But I did enjoy this. The woman knows what she's doing. Excellent stuff. So perhaps I need to go pick up another title or two and see if she's consistent.

Regarding the "tell-y" -ness of this story: You know, until I started writing and getting schooled on how to do it better, I didn't even know that "telling" was a thing! And you know what? It still doesn't actually bother me that much. My mind will happily supply the details an author leaves out when they tell me something, and if anything, it makes, for me, a better experience, because the author and my imagination have told the story together.

Telling does need to be done well. Artfully, even. Otherwise, you wind up with "Rocks fall, everyone dies, the end." It might work with an unruly bunch of D&D players, but there's simply too many possibilities for my imagination to lock onto in that type of scenario.

Since I'm way out here on this limb already, I'll put it this way: I have zero problems with a story full of telling, as long as it shows and/or tells me enough information to give my imagination a framework. Stone Mattress is an example of this. Ms. Atwood shows me some things, and tells me some other things, and together her words and my mind generate a kick-ass image of the tale she is telling.

(For the record, I would have murdered his ass too.)

So yeah. Telling. It's what we've been doing with stories since we started--well--telling them. ba dum tsssh

I love everything you said here. It should be its own post.

I don't really have problems with a lot of telly stories; a lot of my favorite authors do exactly that. If they're good writers, then they're doing the telly stuff well.

I'd prefer to read telly stuff from a good writer than anything else from a bad writer, and in the end I just want to read a good story.

Neg's right. This comment would make an amazing article. I think showing and telling are just two sides of the same doubloon. The best writers use whatever mode is required to keep the reader engaged.

Yes to all this Jayna. And Neg. And Jordan.

This is my first bout with Margie, and I'll have to say, I dig it.

The only thing, with me, is, honestly, it dragged a little for me. Maybe Steemit has spoiled my attention span, but I think certain parts were a little longer than necessary. I think it was a strong statement for feminism and what constitutes "rape" and what that does to a young person.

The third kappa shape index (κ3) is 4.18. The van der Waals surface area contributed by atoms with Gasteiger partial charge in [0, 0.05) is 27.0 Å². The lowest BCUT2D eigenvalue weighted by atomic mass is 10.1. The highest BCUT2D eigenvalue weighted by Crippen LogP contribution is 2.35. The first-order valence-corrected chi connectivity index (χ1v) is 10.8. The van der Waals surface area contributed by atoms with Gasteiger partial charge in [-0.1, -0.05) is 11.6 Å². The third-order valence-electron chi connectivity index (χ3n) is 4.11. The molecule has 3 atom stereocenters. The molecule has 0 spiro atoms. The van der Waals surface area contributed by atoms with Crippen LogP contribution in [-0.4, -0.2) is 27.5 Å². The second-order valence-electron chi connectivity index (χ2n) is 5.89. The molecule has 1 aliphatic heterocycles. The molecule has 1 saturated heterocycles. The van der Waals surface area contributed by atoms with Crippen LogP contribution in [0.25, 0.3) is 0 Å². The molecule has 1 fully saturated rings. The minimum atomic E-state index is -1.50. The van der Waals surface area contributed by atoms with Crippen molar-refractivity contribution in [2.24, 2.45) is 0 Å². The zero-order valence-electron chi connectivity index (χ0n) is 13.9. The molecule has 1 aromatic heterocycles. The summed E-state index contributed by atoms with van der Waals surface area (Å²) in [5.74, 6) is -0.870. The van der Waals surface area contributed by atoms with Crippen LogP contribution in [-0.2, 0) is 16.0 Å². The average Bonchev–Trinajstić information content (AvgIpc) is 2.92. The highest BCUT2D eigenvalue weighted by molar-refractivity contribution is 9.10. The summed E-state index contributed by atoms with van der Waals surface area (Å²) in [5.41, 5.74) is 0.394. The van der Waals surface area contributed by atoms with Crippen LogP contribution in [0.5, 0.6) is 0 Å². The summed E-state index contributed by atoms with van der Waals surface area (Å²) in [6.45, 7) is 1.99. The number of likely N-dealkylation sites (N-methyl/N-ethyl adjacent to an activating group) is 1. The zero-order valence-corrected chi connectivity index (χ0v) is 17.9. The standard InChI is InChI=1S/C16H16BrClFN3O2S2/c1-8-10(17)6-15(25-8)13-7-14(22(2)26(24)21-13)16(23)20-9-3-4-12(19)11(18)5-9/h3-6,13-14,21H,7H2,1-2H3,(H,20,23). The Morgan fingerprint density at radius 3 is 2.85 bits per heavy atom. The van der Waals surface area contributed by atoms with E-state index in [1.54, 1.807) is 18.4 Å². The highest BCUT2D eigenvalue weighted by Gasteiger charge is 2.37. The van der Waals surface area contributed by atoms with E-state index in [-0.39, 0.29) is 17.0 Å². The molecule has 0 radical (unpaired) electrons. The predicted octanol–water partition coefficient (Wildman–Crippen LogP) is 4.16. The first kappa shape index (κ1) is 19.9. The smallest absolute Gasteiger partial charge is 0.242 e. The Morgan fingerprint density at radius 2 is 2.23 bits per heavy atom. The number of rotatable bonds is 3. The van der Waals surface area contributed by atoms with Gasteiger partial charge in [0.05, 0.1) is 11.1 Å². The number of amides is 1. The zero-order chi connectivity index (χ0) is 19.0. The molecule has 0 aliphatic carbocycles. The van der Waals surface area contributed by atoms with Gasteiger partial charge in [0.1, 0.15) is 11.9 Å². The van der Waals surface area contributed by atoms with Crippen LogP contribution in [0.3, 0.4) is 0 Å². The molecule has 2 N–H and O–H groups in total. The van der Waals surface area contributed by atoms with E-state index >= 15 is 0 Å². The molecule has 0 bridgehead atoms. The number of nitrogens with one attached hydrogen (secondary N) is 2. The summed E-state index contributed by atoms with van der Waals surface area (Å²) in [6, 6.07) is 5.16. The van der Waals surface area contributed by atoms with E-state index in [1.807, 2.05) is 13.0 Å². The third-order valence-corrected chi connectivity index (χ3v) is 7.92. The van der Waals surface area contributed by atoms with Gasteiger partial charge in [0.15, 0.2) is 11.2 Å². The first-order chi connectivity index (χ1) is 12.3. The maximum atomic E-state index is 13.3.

And @negativer laughed at my coffee cup kill. I mean, sure, rocks do it too, but the coffee cup could work!

I absolutely loved this story. I went from disliking Verna to laughing with her to feeling for her in a short time span. I agree with your assessment, that the present time works so well, I've noticed lately many aspiring writers seem to avoid writing in present tense, but it just moves this story forward so well.

I particularly liked the ending of the story as well. Which is her plans for covering up, how things will play out. And here the young naive Verna seems to come back, not thinking about cameras and about being seen wandering into Bob's room. I like that. You can feel the rush of adrenaline making her think she's on top of the world.

I did read 'the Handmaid's Tale' before, and can definitely recommend it. And I do like that it has a critique / feminist / social notion underneath the story. Without that, stories seem less attractive to me. But with too much of it, when a message is in your face and too obvious and doesn't let the reader make up his own mind, it's horrendous. This mix of having something to say and writing a story is the kind of mix I look for in my stories. Hopefully one day I'll reach the level of Atwood to be able to do precisely that.

I love this since I'm a wannabe writer as well.